In Search of Leadership
When Nancy hands John the keys to the House in January there is a real question as to where national leadership will come from. Like it or not, she has done the heavy lifting for much of what the Democrats have accomplished (inflicted?) with the specifics rarely coming from the White House - the Stimulus; Health Care; Cap and Trade (at least through the House); Ask/Tell; and much more. Her fund raising and political skills have made her an unusually powerful Speaker for the past four years, but that was then. While she will remain Minority leader, the “mandate of Heaven” has passed – but to whom?
Logically, the President is the leader of the nation and the party and the loyalist press is pivoting from liberal criticism for his abandoning their causes to praise for his leadership in moving to the middle on taxes, getting a treaty with Russia, and the Senate repealing Don’t Ask/Don’t Tell. . But there is little reason to expect Obama to move beyond expressing his wishes to actually leading:
- His 129 “present” votes in the Illinois Senate have long ago been forgotten, but they were a good measure of the man.
- Domestically, he has deferred to Pelosi and Reid to write the important legislation and do the arm twisting. Even with large majorities in both houses he has shied from confrontation on card check,immigration, and Guantanamo, leaving the feckless strategy for dealing with the trials of terrorists to Eric Holder. There is no plan to deal with the deficit and Ben Bernanke has been left to be the global spokesman for the economy. It is not that Obama hasn’t generally made his wishes known, it is just that he hasn’t had the leadership skills to make Congress care.
- Internationally it is worse. Campaign positioning against Bush’s “war of choice” in Iraq has led him to drift through a non-committal commitment in Afghanistan; nobody cares what he thinks aboutIsrael; North Korea is left to the Chinese; Eastern Europe to the Russians; and Iran to the Iranian mullahs. At least Obama’s pronouncements on global warming (Copenhagen and Cancun) have been as ineffective as his efforts to attract the 2016 Olympics and the 2022 soccer World Cup.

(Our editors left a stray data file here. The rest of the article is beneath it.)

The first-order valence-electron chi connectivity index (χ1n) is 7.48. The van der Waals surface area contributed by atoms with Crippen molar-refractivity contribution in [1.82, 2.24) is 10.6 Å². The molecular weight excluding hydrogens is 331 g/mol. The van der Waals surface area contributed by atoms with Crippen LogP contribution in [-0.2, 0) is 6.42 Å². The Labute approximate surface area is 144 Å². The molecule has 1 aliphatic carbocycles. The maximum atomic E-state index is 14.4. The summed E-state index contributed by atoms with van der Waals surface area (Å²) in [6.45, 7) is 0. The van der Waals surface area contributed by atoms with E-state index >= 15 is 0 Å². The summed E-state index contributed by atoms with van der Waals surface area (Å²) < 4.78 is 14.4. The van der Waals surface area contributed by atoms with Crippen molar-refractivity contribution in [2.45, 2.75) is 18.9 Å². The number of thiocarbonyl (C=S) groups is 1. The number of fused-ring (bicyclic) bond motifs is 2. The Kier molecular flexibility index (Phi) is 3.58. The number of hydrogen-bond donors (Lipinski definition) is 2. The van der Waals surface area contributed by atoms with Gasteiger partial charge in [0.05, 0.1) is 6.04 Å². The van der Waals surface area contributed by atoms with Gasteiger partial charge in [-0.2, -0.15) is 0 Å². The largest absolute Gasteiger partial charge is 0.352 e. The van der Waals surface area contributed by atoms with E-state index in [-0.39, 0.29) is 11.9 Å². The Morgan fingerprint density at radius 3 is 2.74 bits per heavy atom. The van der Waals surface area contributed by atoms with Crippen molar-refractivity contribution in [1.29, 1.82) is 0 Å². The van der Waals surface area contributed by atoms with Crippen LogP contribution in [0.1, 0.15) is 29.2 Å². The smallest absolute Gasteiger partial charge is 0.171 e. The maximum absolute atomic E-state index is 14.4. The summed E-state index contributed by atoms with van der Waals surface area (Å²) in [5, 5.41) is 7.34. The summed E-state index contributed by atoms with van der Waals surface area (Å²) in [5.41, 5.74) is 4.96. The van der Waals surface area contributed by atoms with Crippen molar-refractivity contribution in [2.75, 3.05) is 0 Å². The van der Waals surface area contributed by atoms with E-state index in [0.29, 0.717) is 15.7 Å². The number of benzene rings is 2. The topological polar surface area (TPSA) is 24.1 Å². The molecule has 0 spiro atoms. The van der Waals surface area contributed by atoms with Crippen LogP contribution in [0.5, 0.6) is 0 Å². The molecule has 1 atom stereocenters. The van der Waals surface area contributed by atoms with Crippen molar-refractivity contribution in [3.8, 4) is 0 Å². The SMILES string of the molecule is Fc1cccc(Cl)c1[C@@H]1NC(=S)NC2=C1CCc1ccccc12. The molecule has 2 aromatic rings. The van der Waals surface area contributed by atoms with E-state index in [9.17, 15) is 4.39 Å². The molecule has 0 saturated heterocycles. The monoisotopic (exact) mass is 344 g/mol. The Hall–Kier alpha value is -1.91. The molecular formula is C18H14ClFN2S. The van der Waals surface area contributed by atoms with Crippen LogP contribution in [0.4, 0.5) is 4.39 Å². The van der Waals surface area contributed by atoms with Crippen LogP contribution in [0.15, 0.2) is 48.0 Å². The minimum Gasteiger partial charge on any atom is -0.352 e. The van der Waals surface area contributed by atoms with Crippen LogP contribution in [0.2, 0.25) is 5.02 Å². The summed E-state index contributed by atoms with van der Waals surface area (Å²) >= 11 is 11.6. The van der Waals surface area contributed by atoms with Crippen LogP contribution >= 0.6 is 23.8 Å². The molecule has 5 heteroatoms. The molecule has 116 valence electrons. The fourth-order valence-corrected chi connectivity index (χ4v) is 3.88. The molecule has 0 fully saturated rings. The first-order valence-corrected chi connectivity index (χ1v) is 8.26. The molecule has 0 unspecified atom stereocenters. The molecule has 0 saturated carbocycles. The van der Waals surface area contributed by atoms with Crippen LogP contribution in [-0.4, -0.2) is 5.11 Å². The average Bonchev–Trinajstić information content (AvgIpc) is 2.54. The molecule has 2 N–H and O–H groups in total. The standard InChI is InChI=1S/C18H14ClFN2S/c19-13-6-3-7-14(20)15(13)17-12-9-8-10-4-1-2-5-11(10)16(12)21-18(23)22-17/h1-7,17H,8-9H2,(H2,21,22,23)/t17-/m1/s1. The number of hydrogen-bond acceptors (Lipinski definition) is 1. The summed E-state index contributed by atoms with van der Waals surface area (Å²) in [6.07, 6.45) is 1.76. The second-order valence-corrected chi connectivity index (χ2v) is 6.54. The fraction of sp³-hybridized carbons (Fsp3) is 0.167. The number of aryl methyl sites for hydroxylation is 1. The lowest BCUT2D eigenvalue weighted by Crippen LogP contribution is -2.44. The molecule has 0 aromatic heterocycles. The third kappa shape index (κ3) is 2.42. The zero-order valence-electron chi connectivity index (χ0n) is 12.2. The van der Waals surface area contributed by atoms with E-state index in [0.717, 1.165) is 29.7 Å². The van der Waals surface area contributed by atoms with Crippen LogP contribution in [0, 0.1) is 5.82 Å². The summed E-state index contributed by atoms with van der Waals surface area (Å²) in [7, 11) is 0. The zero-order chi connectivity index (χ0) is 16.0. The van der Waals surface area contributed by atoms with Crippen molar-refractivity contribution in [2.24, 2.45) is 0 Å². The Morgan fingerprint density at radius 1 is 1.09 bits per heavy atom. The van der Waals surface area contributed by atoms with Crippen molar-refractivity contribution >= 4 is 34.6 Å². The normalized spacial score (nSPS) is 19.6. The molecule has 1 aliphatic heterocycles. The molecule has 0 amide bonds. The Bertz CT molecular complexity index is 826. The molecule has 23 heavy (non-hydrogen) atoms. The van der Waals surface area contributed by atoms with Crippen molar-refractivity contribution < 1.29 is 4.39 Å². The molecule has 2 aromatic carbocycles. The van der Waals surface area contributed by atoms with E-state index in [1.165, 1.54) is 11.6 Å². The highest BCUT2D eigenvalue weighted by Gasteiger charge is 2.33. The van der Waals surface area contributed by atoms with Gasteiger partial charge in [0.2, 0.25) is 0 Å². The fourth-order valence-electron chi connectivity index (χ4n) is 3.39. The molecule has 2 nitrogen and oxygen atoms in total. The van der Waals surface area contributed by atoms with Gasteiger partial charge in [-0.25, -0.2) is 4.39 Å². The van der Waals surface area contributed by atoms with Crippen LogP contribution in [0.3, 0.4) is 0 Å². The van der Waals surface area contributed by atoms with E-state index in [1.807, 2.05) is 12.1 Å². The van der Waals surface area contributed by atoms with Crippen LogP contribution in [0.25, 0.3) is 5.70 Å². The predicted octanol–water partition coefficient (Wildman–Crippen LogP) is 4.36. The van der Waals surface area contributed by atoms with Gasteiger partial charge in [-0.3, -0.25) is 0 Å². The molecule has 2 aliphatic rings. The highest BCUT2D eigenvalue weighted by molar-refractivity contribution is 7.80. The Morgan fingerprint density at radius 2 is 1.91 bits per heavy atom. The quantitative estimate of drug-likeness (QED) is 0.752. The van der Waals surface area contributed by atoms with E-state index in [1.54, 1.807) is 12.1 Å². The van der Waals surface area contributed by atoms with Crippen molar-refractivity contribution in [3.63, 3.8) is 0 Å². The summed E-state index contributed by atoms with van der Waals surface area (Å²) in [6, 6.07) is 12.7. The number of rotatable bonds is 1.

The Majority Leader of “the world’s greatest deliberative body”, Harry Reid has suffered from a set of rules that allow 40 votes to block most anything – although many liberals would like for him to make the Republicans actually mount filibusters and take unpopular votes. He’d rather focus on the camaraderie and decorum of the chamber so long as nobody talks about the nuclear waste site at Yucca Mountain. In the last few days fear among Democrats and Republicans about the pending rightward shift of the chamber has led to several middle ground compromises. But for Harry going forward, no votes for Time’s “Man of the Year” here.
So, with power abhoring a vacuum and the voices of 85 new Republican members (63 gain; 22 turnover) echoing in the halls John Boehner is the logical choice – but what does that mean? The Republicans (including Boehner) will not tolerate a strong centralized style after the experience of Newt Gingerich, Denny Hastert, Tom Delay, and especially Nancy Pelosi. Boehner’s history and pronouncements indicate that he will rely more heavily on his committee chairs, allow debate and amendments on the House floor, and be more willing to work across party lines than some of the new members may like. In an environment where leadership depends on the subject, and everybody agrees that the subject is jobs and debt, Paul Ryan as the chair of the Budget Committee may rise to the top rung.
And in a more diffused world, look to some of the dozen new Republican governors who come with Tea Party backing, a perceived mandate to stop Obamacare, a need to deal forthrightly with budget deficits, and – in some cases – presidential aspirations. Both the House and the governors will want to reverse the flow of power to Washington.
A confusing mix indeed for those who like order and predictability. But we are at an inflection point where our financial realities will drive policy, a good argument can be made that the public spoke for austerity in the last election (after looking at Greece and their grand-children’s debt), and neither the administration nor the Senate has shown any understanding of what needs to be done. The field is clear for the likes of Paul Ryan, New Jersey Governor Chris Cristie, and Virginia Governor Bob McDonnell. Lets hope that their leadership proves equal to the challenge.
Read the entire post at www.RightinSanFrancisco.com.